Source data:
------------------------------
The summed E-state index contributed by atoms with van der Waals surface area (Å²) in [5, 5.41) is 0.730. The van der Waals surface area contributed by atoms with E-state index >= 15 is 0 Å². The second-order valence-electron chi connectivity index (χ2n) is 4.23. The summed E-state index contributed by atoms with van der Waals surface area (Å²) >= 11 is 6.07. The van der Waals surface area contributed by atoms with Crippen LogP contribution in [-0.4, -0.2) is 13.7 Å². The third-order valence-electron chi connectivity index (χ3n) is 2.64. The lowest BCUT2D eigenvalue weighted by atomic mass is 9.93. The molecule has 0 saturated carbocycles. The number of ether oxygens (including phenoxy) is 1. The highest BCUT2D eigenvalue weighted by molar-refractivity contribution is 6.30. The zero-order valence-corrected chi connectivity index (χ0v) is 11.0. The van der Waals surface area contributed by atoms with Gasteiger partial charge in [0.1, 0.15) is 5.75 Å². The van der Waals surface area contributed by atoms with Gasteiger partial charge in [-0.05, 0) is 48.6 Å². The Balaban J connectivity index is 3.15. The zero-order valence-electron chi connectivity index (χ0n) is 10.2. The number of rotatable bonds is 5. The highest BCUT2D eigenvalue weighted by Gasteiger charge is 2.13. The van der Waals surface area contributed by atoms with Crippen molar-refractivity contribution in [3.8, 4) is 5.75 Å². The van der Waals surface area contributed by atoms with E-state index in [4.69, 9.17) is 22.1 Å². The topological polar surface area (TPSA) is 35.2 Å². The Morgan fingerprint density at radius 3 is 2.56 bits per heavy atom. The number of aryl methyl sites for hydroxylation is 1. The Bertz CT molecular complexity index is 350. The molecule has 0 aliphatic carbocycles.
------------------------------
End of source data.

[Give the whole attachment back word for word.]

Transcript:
The summed E-state index contributed by atoms with van der Waals surface area (Å²) in [5, 5.41) is 0.730. The van der Waals surface area contributed by atoms with E-state index >= 15 is 0 Å². The second-order valence-electron chi connectivity index (χ2n) is 4.23. The summed E-state index contributed by atoms with van der Waals surface area (Å²) >= 11 is 6.07. The van der Waals surface area contributed by atoms with Crippen LogP contribution in [-0.4, -0.2) is 13.7 Å². The third-order valence-electron chi connectivity index (χ3n) is 2.64. The lowest BCUT2D eigenvalue weighted by atomic mass is 9.93. The molecule has 0 saturated carbocycles. The number of ether oxygens (including phenoxy) is 1. The highest BCUT2D eigenvalue weighted by molar-refractivity contribution is 6.30. The zero-order valence-corrected chi connectivity index (χ0v) is 11.0. The van der Waals surface area contributed by atoms with Gasteiger partial charge in [0.1, 0.15) is 5.75 Å². The van der Waals surface area contributed by atoms with Gasteiger partial charge in [-0.05, 0) is 48.6 Å². The Balaban J connectivity index is 3.15. The zero-order valence-electron chi connectivity index (χ0n) is 10.2. The number of rotatable bonds is 5. The highest BCUT2D eigenvalue weighted by Gasteiger charge is 2.13. The van der Waals surface area contributed by atoms with Crippen molar-refractivity contribution in [3.8, 4) is 5.75 Å². The van der Waals surface area contributed by atoms with E-state index in [4.69, 9.17) is 22.1 Å². The topological polar surface area (TPSA) is 35.2 Å². The Morgan fingerprint density at radius 3 is 2.56 bits per heavy atom. The number of aryl methyl sites for hydroxylation is 1. The Bertz CT molecular complexity index is 350. The molecule has 0 aliphatic carbocycles.